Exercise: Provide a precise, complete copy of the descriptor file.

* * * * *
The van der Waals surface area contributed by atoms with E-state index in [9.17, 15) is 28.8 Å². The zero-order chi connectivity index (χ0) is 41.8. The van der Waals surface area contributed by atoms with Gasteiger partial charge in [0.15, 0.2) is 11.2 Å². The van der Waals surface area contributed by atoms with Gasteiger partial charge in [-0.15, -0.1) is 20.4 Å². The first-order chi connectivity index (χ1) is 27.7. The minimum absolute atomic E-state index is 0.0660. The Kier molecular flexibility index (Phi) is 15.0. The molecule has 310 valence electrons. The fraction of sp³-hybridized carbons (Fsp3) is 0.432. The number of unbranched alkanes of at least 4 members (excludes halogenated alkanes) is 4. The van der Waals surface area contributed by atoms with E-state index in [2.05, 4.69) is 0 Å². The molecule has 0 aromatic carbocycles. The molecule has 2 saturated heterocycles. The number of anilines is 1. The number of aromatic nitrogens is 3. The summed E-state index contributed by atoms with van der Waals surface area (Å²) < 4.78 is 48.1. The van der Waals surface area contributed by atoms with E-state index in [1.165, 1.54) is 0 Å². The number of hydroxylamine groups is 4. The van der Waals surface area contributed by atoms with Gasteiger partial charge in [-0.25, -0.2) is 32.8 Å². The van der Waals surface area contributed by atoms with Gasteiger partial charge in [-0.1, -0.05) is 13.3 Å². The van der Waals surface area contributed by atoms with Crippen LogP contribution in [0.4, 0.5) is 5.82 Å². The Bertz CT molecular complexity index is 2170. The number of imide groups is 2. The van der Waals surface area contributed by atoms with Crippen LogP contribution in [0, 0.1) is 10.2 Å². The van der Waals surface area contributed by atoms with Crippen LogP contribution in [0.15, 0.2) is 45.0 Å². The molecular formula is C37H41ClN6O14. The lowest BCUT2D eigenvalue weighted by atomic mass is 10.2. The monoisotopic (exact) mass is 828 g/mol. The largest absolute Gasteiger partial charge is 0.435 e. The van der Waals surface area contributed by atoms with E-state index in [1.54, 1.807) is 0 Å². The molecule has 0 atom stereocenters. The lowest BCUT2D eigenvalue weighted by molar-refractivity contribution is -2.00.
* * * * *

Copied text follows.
The van der Waals surface area contributed by atoms with E-state index in [9.17, 15) is 28.8 Å². The zero-order chi connectivity index (χ0) is 41.8. The van der Waals surface area contributed by atoms with Gasteiger partial charge in [0.15, 0.2) is 11.2 Å². The van der Waals surface area contributed by atoms with Gasteiger partial charge in [-0.15, -0.1) is 20.4 Å². The first-order chi connectivity index (χ1) is 27.7. The minimum absolute atomic E-state index is 0.0660. The Kier molecular flexibility index (Phi) is 15.0. The molecule has 310 valence electrons. The fraction of sp³-hybridized carbons (Fsp3) is 0.432. The number of unbranched alkanes of at least 4 members (excludes halogenated alkanes) is 4. The van der Waals surface area contributed by atoms with E-state index in [2.05, 4.69) is 0 Å². The molecule has 0 aromatic carbocycles. The molecule has 2 saturated heterocycles. The number of anilines is 1. The number of aromatic nitrogens is 3. The summed E-state index contributed by atoms with van der Waals surface area (Å²) < 4.78 is 48.1. The van der Waals surface area contributed by atoms with E-state index in [1.165, 1.54) is 0 Å². The number of hydroxylamine groups is 4. The van der Waals surface area contributed by atoms with Gasteiger partial charge in [-0.25, -0.2) is 32.8 Å². The van der Waals surface area contributed by atoms with Gasteiger partial charge in [-0.1, -0.05) is 13.3 Å². The van der Waals surface area contributed by atoms with Crippen LogP contribution in [0.4, 0.5) is 5.82 Å². The Bertz CT molecular complexity index is 2170. The number of imide groups is 2. The van der Waals surface area contributed by atoms with Crippen LogP contribution in [0, 0.1) is 10.2 Å². The van der Waals surface area contributed by atoms with Crippen LogP contribution in [0.15, 0.2) is 45.0 Å². The molecular formula is C37H41ClN6O14. The lowest BCUT2D eigenvalue weighted by atomic mass is 10.2. The monoisotopic (exact) mass is 828 g/mol. The largest absolute Gasteiger partial charge is 0.435 e. The van der Waals surface area contributed by atoms with E-state index in [1.54, 1.807) is 0 Å². The molecule has 0 atom stereocenters. The lowest BCUT2D eigenvalue weighted by molar-refractivity contribution is -2.00.